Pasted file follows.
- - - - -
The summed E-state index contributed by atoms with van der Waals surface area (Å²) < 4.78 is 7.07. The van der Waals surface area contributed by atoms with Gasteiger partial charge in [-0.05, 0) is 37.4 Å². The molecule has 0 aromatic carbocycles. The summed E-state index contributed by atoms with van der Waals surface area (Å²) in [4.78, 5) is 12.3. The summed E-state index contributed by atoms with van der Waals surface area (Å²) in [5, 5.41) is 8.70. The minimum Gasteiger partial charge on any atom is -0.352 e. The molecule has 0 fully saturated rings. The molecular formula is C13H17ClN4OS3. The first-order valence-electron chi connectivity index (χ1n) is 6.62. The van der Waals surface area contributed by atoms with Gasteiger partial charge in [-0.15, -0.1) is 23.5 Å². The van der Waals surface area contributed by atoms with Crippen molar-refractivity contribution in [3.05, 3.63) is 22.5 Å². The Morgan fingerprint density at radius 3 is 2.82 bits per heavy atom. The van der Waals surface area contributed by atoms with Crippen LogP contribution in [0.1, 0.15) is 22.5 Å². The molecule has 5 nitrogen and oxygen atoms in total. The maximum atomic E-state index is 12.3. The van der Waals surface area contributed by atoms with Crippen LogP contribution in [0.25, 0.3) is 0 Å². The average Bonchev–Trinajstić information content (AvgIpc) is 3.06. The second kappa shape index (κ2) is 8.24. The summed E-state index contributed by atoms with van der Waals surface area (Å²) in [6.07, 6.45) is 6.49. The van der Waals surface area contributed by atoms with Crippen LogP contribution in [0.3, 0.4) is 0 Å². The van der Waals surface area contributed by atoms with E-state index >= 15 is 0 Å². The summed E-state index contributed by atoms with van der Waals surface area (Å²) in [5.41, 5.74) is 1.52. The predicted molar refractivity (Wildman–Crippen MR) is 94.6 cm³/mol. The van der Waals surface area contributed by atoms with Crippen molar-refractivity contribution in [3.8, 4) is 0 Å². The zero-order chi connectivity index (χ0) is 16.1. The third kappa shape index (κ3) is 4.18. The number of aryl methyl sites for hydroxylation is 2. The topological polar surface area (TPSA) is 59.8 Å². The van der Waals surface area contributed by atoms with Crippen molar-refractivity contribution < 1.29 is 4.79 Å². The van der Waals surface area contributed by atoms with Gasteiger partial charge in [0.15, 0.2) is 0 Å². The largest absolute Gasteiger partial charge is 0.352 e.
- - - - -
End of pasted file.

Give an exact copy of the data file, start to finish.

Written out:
The summed E-state index contributed by atoms with van der Waals surface area (Å²) < 4.78 is 7.07. The van der Waals surface area contributed by atoms with Gasteiger partial charge in [-0.05, 0) is 37.4 Å². The molecule has 0 aromatic carbocycles. The summed E-state index contributed by atoms with van der Waals surface area (Å²) in [4.78, 5) is 12.3. The summed E-state index contributed by atoms with van der Waals surface area (Å²) in [5, 5.41) is 8.70. The minimum Gasteiger partial charge on any atom is -0.352 e. The molecule has 0 fully saturated rings. The molecular formula is C13H17ClN4OS3. The first-order valence-electron chi connectivity index (χ1n) is 6.62. The van der Waals surface area contributed by atoms with Gasteiger partial charge in [-0.15, -0.1) is 23.5 Å². The van der Waals surface area contributed by atoms with Crippen molar-refractivity contribution in [3.05, 3.63) is 22.5 Å². The Morgan fingerprint density at radius 3 is 2.82 bits per heavy atom. The van der Waals surface area contributed by atoms with Crippen LogP contribution in [0.1, 0.15) is 22.5 Å². The molecule has 5 nitrogen and oxygen atoms in total. The maximum atomic E-state index is 12.3. The van der Waals surface area contributed by atoms with Crippen LogP contribution in [0.25, 0.3) is 0 Å². The average Bonchev–Trinajstić information content (AvgIpc) is 3.06. The second kappa shape index (κ2) is 8.24. The summed E-state index contributed by atoms with van der Waals surface area (Å²) in [6.07, 6.45) is 6.49. The van der Waals surface area contributed by atoms with Crippen LogP contribution in [0.3, 0.4) is 0 Å². The van der Waals surface area contributed by atoms with E-state index >= 15 is 0 Å². The summed E-state index contributed by atoms with van der Waals surface area (Å²) in [5.41, 5.74) is 1.52. The predicted molar refractivity (Wildman–Crippen MR) is 94.6 cm³/mol. The van der Waals surface area contributed by atoms with Crippen molar-refractivity contribution in [3.8, 4) is 0 Å². The zero-order chi connectivity index (χ0) is 16.1. The third kappa shape index (κ3) is 4.18. The number of aryl methyl sites for hydroxylation is 2. The topological polar surface area (TPSA) is 59.8 Å². The van der Waals surface area contributed by atoms with Crippen molar-refractivity contribution < 1.29 is 4.79 Å². The van der Waals surface area contributed by atoms with Gasteiger partial charge in [0.15, 0.2) is 0 Å². The largest absolute Gasteiger partial charge is 0.352 e.